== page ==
become very dark adapted and your be able to see colors of many stars.
Some parts of the center of the Milky Way, if it is high in the sky,
will show as brown. If you are lucky, airglow or aurora will show color.
Try viewing the Milky Way region with a good pair of binoculars, like 7×50
or 10×80. You’ll see more stars with color, and if you come across the
brighter nebulae, like M8, or if Orion is up (in winter in the northern
hemisphere), the Great Nebula in Orion, M42 in Orion’s belt will likely
show some color. A good telescope will show even more colors.

If you have a MacBeth color chart, take it with you when you go out
observing or photographing the night sky. Hold it out after you are
dark adapted so that it is illuminated by the night sky. What colors can
you see in the chart? With the reference colors of the chart, you can
also compare to the Milky Way and stars. With binoculars or a telescope,
you can defocus the stars and see colors better. Or if you wear glasses,
take them off and brighter stars will show their colors better.
One of the issues with color perception is the night sky is dominantly
one color, yellowish, so without color contrasts, it is harder to perceive
color. The MacBeth (or other) color chart helps give a reference.

I challenge the photographers who claim the moonless night
sky away from cities sky is blue to
actually try the above with no lights
viewing the night sky for at least a half hour.
Do you really see Antares, Arcturus, Betelgeuse,
Mars, Saturn, and Jupiter as blue? Can you really see no other
colors except blue?

Learn to SEE!

For more on color perception at night, see Part 6b of this series:

Color Vision at Night.

One key factor in seeing color is to be well dark adapted. I rarely turn
on a light at night when imaging the night sky. I usually work only by star light, except for the LCD light
on the camera (which blows away my night vision for several minutes).
I see many photographers using bright red lights. That destroys night
vision and warps color perception. If you’ve been exposed to red light
and you then look at something dark, it appears blue.

See my article on

protecting your night vision and lights
for more details.

Figure 12. Summer Milky Way Nightscape with the San Juan Mountains of Colorado in natural color.

Figure 13. Pink aurora in natural color
in the north on the same night as the image in Figure 9 was obtained.
The yellow color on the horizon is light from the city of Montrose, Colorado.
Visually, the city light looked yellow and the aurora looked pink. A daylight white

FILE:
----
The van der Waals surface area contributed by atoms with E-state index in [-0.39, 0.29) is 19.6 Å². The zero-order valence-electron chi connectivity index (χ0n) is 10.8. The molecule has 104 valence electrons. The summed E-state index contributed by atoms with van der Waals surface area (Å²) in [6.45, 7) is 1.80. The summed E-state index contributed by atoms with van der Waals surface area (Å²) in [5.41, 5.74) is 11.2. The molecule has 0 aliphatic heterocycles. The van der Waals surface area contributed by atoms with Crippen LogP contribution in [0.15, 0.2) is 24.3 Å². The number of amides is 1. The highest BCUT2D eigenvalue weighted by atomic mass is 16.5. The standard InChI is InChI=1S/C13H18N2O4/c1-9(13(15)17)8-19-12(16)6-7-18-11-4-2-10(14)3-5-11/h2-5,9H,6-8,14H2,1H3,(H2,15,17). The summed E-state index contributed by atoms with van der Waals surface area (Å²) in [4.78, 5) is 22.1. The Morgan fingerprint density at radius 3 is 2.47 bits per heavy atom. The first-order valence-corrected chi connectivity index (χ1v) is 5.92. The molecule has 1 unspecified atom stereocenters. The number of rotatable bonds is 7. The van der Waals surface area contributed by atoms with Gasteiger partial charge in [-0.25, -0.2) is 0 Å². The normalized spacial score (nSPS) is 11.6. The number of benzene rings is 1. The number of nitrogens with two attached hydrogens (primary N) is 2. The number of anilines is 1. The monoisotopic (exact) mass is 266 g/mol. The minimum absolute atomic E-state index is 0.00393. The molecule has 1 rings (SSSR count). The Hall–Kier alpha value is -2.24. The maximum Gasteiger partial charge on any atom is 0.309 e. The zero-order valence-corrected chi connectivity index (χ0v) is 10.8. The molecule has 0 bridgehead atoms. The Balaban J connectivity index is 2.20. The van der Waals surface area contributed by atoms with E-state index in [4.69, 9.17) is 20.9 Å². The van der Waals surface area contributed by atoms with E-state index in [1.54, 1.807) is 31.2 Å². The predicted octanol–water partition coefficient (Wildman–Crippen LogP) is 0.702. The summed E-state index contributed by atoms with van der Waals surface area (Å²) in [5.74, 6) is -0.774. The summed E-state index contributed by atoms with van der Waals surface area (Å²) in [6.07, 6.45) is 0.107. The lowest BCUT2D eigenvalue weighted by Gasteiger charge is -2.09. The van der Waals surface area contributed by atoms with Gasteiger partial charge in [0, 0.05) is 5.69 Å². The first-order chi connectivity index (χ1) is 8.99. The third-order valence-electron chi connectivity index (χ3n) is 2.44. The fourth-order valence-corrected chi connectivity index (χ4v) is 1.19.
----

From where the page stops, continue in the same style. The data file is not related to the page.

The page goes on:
balance on the digital camera produced colors consistent with the visual record,
while a tungsten white balance did not.


Why color the night sky blue?
People go the polar
regions and image aurora but don’t change the colors to blue. These
same emissions from oxygen (mostly) and other molecules/ions (e.g. hydroxyl) in the upper
atmosphere occur all over the world at some level, so I just do not
understand the idea of warping the color to blue. To me this is like
saying the sky is blue, so when one images a red sunset, change all
the colors to blue. In the night sky, I find the bands of green, red, yellow
and orange to be interesting formations making each night image unique, much
like cloud formations in the daytime, or much like a sunset is unique.
I have observed what is called banded airglow for decades, but before
the digital era with film, I just thought that the light was from cirrus clouds
and stopped imaging. With film, the exposure times were so long,
that the movement of the airglow bands smeared out so much that they weren’t recorded.
Now with a quick few second DSLR exposure then examining the result on the
LCD shows the true nature and beauty of this phenomenon.

Also see my night images gallery:

Also see

Nightscape Photography with Digital Cameras

for how to make stunning nightscape images.

The wavelengths of airglow emission lines, while like those
from fluorescent lights, is by different atoms. Fluorescent lights
typically use neon or mercury. Thus, the wavelengths of emission are different
and the color balance would be different. It is technically incorrect to use
a digital camera fluorescent white balance for imaging the night sky.


Imaging the night sky shows amazing colors caused by a wide
range of natural processes. The night sky is not black, and is rarely
blue when the Moon is not out. When the Moon is out and bright enough
to color the sky blue (through Rayleigh scattered moonlight)
stars and the beauty of the Milky Way galaxy are largely lost.

If you find the information on this site useful,
please support Clarkvision and make a donation (link below).

References and Further Reading Nightscapes Gallery.

1) Night and Low Light Photography with Digital Cameras

2) Digital Camera Sensor Performance Summary

3) The f/ratio Myth and Digital Cameras

4) Digital Cameras: Does Pixel Size Matter?

5) Digital Cameras: Does Pixel Size Matter?
Part 2: Example Images using Different Pixel Sizes

6) Airglow Formation.

The Night Photography Series:

First Published December 22, 2013

Last updated September 20, 2019